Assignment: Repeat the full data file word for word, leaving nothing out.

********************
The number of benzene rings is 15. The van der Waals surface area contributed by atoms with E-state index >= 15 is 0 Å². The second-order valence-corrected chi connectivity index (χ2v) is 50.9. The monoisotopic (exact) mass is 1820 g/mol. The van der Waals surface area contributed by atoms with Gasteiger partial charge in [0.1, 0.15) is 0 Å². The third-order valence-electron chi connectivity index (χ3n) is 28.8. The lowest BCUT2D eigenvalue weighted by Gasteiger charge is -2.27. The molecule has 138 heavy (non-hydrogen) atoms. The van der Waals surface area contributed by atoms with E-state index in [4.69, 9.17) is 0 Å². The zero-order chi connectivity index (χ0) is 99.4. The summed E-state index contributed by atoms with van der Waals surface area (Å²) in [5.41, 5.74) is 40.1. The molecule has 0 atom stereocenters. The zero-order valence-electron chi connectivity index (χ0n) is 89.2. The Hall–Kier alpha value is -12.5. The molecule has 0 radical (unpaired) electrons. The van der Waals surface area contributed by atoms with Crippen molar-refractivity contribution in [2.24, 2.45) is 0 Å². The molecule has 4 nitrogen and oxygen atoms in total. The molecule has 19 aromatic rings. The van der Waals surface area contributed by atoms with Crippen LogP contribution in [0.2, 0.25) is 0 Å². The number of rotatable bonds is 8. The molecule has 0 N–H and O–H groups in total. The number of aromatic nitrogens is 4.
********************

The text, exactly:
The number of benzene rings is 15. The van der Waals surface area contributed by atoms with E-state index >= 15 is 0 Å². The second-order valence-corrected chi connectivity index (χ2v) is 50.9. The monoisotopic (exact) mass is 1820 g/mol. The van der Waals surface area contributed by atoms with Gasteiger partial charge in [0.1, 0.15) is 0 Å². The third-order valence-electron chi connectivity index (χ3n) is 28.8. The lowest BCUT2D eigenvalue weighted by Gasteiger charge is -2.27. The molecule has 138 heavy (non-hydrogen) atoms. The van der Waals surface area contributed by atoms with E-state index in [4.69, 9.17) is 0 Å². The zero-order chi connectivity index (χ0) is 99.4. The summed E-state index contributed by atoms with van der Waals surface area (Å²) in [5.41, 5.74) is 40.1. The molecule has 0 atom stereocenters. The zero-order valence-electron chi connectivity index (χ0n) is 89.2. The Hall–Kier alpha value is -12.5. The molecule has 0 radical (unpaired) electrons. The van der Waals surface area contributed by atoms with Crippen molar-refractivity contribution in [2.24, 2.45) is 0 Å². The molecule has 4 nitrogen and oxygen atoms in total. The molecule has 19 aromatic rings. The van der Waals surface area contributed by atoms with Crippen LogP contribution in [0.2, 0.25) is 0 Å². The number of rotatable bonds is 8. The molecule has 0 N–H and O–H groups in total. The number of aromatic nitrogens is 4.